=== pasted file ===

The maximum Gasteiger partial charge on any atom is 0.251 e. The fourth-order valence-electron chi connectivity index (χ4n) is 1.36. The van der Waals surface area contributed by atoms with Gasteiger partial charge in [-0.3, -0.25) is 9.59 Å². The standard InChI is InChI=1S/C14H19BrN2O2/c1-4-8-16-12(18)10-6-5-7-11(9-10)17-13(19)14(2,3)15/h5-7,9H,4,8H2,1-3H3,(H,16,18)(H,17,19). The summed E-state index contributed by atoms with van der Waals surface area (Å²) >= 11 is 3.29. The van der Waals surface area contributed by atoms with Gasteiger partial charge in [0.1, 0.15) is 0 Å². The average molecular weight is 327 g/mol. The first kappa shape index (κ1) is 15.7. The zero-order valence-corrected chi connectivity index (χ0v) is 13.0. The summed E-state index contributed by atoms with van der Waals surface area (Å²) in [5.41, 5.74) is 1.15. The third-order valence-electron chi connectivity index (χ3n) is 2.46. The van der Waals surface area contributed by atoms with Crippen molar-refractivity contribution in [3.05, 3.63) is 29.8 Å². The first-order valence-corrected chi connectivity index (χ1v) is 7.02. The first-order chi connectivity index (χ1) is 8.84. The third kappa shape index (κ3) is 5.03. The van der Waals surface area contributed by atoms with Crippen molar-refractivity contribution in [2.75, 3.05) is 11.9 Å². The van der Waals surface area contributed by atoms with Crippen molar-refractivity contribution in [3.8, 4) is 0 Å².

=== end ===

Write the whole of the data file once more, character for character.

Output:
The maximum Gasteiger partial charge on any atom is 0.251 e. The fourth-order valence-electron chi connectivity index (χ4n) is 1.36. The van der Waals surface area contributed by atoms with Gasteiger partial charge in [-0.3, -0.25) is 9.59 Å². The standard InChI is InChI=1S/C14H19BrN2O2/c1-4-8-16-12(18)10-6-5-7-11(9-10)17-13(19)14(2,3)15/h5-7,9H,4,8H2,1-3H3,(H,16,18)(H,17,19). The summed E-state index contributed by atoms with van der Waals surface area (Å²) >= 11 is 3.29. The van der Waals surface area contributed by atoms with Gasteiger partial charge in [0.1, 0.15) is 0 Å². The average molecular weight is 327 g/mol. The first kappa shape index (κ1) is 15.7. The zero-order valence-corrected chi connectivity index (χ0v) is 13.0. The summed E-state index contributed by atoms with van der Waals surface area (Å²) in [5.41, 5.74) is 1.15. The third-order valence-electron chi connectivity index (χ3n) is 2.46. The van der Waals surface area contributed by atoms with Crippen molar-refractivity contribution in [3.05, 3.63) is 29.8 Å². The first-order valence-corrected chi connectivity index (χ1v) is 7.02. The first-order chi connectivity index (χ1) is 8.84. The third kappa shape index (κ3) is 5.03. The van der Waals surface area contributed by atoms with Crippen molar-refractivity contribution in [2.75, 3.05) is 11.9 Å². The van der Waals surface area contributed by atoms with Crippen molar-refractivity contribution in [3.8, 4) is 0 Å².